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Moderate Drinking Explained: Guidelines, Definition, & FAQs

Moderate Drinking Explained: Guidelines, Definition, & FAQs


9 minute read

Too much alcohol consumption can lead to a variety of health problems, and the risks to your health and safety increase along with the amount you drink.

That’s why there are guidelines in place for moderate drinking. If you’re looking to cut back on the alcohol, are sober curious, or just want to see your options out there in the world of moderate drinking, we have answers.

Moderate Drinking Definition

There’s no need for guesswork when defining moderate drinking. The Centers for Disease Control and Prevention (CDC) has created public health guidelines for U.S. adults.

What is moderate drinking? Moderate drinking is defined as 2 drinks per day for men and one drink per day for women, per the CDC’s guidelines.

The CDC, U.S. Department of Health and Human Services, and the U.S. Department of Agriculture’s dietary guidelines all agree that minimal drinking is better than even a moderate alcohol intake. In fact, none of these government agencies advise you to drink at all.

What is the difference between moderate and heavy drinking? The difference between moderate and heavy drinking is in the number of drinks consumed per week. For men, heavy drinking is defined as 15 or more drinks per week. For women, this number is reduced to 8 or more drinks per week. 

The CDC also defines binge drinking, which can lead to an array of health issues. A man who has 5 or more drinks over the course of 2 hours or less has been binge drinking. For women, the threshold is 4 or more drinks in that same period.

Moderate drinking for women vs. men

Scientifically speaking, women can become intoxicated faster than men. The following facts explain why moderate drinking limits are lower for women than for men:

  • Men typically have a larger body mass
  • Women have less water in their body mass to dilute alcoholic drinks
  • Women lack the higher concentrations of the enzyme gastric alcohol dehydrogenase, which serves to break down alcohol in the body 
  • Hormonal differences between men and women can cause alcohol to be metabolized differently

How many drinks a day is moderate? Two alcoholic drinks per day is considered moderate drinking for men. One drink per day is considered moderate drinking for women. The higher the alcohol content (ABV) of the beverage, the less you should drink.

What is considered to be a "standard drink?” A standard drink is typically considered 12 ounces of beer or 5 ounces of wine. Tall pours would then be more than a standard drink, and heavier beers and wines could count as more than one alcoholic beverage, too.

To break it down for you further, here’s how both the CDC and the National Institute on Alcohol Abuse and Alcoholism (NIAAA) define a standard drink.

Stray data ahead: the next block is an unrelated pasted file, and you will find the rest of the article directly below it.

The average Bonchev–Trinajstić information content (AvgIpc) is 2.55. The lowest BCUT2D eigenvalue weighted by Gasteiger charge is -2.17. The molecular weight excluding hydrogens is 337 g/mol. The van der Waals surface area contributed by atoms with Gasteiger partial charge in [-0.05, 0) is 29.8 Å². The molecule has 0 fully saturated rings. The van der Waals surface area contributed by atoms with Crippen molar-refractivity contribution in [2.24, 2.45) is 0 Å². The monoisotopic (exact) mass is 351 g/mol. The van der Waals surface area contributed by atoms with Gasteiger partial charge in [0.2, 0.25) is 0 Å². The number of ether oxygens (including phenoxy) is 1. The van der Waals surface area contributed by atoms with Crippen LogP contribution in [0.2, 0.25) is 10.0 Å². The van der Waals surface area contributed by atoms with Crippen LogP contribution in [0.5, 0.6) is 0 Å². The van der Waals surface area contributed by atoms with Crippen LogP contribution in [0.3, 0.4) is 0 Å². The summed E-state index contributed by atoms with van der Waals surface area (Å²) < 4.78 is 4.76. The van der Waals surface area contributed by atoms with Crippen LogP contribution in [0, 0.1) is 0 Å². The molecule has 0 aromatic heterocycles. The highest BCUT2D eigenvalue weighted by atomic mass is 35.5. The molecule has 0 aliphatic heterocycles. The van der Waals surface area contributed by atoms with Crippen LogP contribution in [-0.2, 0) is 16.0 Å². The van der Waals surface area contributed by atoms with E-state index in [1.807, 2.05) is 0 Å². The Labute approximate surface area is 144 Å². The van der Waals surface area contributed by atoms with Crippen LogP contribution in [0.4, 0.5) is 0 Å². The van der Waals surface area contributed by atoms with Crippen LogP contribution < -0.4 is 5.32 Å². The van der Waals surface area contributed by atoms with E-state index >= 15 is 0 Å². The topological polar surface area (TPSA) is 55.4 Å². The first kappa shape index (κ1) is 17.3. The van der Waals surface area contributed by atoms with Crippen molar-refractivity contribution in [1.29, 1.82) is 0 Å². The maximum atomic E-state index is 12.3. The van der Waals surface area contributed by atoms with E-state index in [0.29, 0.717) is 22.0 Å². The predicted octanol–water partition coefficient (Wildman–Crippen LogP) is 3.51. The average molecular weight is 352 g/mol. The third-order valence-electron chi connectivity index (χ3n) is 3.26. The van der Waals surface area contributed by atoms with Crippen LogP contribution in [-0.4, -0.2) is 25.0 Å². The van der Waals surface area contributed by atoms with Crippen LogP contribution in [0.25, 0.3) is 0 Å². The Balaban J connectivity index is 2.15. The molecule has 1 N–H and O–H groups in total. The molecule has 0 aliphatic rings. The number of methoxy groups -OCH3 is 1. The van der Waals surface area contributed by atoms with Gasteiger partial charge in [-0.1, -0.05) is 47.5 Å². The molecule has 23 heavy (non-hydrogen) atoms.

A standard drink is:

  • 12 ounces of light or regular beer (4.2-5% alcohol content)
  • 8 ounces of malt liquor (7% alcohol content)
  • 5 ounces of wine (12% alcohol content)
  • 1.5 ounces of a distilled spirit, like gin, rum, or vodka (40% alcohol content)

Blood Alcohol Levels

Blood alcohol content (BAC) is a measurement of how much alcohol is in a person’s blood. How many drinks you’ve had, certain medical conditions, even what you had to eat before you started drinking can all affect your BAC.

Understanding state-by-state regulations around BAC is essential, both for legal reasons and to know when you’ve had too much to drink. In most states, the legal BAC limit is 0.08%. 

If you look at the science behind how BAC is measured, a BAC of 0.10% would mean 0.10g of ethanol for every 100 milliliters (ml) of blood. (That’s also well over the legal limit).

Driving And BAC Levels

BAC is important in identifying impairment when driving. The legal BAC limit is 0.08% in most states, but it’s wise to be aware of state-by-state regulations. In Utah, the legal limit is 0.05%. 

That said, it’s always best to designate a driver or call a ride service if you’ve been drinking at all. Even one drink can slow your reaction time and impair your driving. Some fun alternatives: indulge in tasty non-alcoholic drinks or hit a sober bar with other non-drinkers instead.

Benefits Of Moderate Drinking

Some studies have found a protective effect with low to moderate levels of alcohol on overall health. Low to moderate drinkers may have a lower risk of coronary heart disease if already heart-healthy, a lower risk of stroke, and improved diabetes outcomes.

However, those health benefits can quickly turn into health risks. Studies from the Journal of the American Medical Association (JAMA) have found that drinking frequency is a risk factor, even with moderate drinking. When in doubt, it’s safer to drink less.

Risks Of Moderate Drinking

While moderate drinking is undoubtedly a better idea than binge drinking, no amount of alcohol is completely risk-free when it comes to your health.